What's New March 2010


Entertainment Weekly asked:

Will we see more of Leonard Nimoy’s Dr. Bell?
JP: You will definitely see more of Leonard. He’s not going to appear on stage again until deep into the season, but he’s in the show.


Clips from Coral Jungle, a 1976 documentary series about life beneath the sea.




There are some really neat photos of Leonard Nimoy & William Shatner here at Flicker.

The East Tennessee State University has added a photo of Mr. Nimoy from a press conference to Flicker.

Happy Birthday Mr. Nimoy!

As Leonard Nimoy readies himself to leave behind the world of film and television production again, lets take a moment to be thankful for the multi facetted career he had, giving us much to read, watch, listen to, enjoy and provoke our thinking. May he continue to live in good health and prosper.

  A Tribute to Leonard Nimoy by FaithfullNightmare



Leonard Nimoy looks back at his life and career on the Whoopi Goldberg Show (1992).




The Los Angeles Times reports that "Leonard Nimoy will reminisce about his entertainment career, including his experiences as "Star Trek's" Mr. Spock, on Oct. 23" at the Carpenter Performing Arts Center in Long Beach.


On the subject of quitting acting...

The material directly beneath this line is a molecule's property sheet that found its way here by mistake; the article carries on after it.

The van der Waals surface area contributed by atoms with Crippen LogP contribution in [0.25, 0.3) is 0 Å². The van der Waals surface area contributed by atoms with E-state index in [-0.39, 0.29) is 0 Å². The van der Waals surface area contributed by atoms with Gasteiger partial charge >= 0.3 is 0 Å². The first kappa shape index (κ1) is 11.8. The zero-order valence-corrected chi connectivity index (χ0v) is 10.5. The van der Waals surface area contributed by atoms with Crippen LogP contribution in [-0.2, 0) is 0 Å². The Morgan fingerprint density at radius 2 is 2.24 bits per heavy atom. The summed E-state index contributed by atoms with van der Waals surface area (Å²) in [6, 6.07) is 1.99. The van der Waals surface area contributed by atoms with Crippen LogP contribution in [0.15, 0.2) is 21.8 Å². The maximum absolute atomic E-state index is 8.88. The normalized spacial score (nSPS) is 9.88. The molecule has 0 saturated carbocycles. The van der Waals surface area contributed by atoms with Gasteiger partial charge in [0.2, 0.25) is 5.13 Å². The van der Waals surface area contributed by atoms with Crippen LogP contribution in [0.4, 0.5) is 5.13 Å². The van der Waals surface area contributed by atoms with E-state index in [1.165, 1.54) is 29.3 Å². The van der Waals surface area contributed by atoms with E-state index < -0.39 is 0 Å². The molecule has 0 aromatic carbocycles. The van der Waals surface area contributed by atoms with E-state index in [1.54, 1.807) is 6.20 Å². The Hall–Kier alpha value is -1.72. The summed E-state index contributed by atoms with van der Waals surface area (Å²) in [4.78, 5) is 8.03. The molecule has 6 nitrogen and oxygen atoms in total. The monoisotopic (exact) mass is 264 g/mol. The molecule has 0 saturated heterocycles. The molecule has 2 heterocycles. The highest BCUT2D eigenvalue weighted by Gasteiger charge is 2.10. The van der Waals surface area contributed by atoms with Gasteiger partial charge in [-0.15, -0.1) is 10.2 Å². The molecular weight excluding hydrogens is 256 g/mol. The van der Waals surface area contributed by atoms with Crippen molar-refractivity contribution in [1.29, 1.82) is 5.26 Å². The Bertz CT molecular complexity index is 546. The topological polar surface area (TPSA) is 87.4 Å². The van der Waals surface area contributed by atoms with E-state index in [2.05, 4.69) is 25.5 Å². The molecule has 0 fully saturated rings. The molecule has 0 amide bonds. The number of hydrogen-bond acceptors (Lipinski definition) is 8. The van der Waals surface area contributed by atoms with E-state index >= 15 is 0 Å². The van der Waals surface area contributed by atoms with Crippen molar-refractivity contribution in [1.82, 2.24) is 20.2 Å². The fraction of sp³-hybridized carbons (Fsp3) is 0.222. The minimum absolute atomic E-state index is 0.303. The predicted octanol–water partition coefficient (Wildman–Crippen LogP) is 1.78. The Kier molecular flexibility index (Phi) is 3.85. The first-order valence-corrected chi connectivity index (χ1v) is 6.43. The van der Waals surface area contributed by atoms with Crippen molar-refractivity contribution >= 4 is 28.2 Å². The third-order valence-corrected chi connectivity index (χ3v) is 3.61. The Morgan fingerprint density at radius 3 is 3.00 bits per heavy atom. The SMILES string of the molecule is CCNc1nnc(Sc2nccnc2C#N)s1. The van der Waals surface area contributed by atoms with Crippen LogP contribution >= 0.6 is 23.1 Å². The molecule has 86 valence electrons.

The Calgary Herald talked to Mr. Nimoy about the next Star Trek and quitting acting.

"I don’t see it happening," says Nimoy, in an interview from his home in Los Angeles. "I’m comfortable. I’m not glad, I’m not sad. I feel like I’ve had a great ride with the character. . . we started making Star Trek pilots in 1964. I’ve been involved in Star Trek for 44, 45 years. It’s been a wonderful ride for me and it’s been great for my family. We got to do some very interesting work outside of Star Trek because of Star Trek and I’m very satisfied."


Currently, the actor can be seen in the recurring role of the mysterious Dr. William Bell in Abrams’ trippy, sci-fi series Fringe. While Nimoy praises the show and his character, he admits he did it largely as favour to Abrams. So will it be his final role?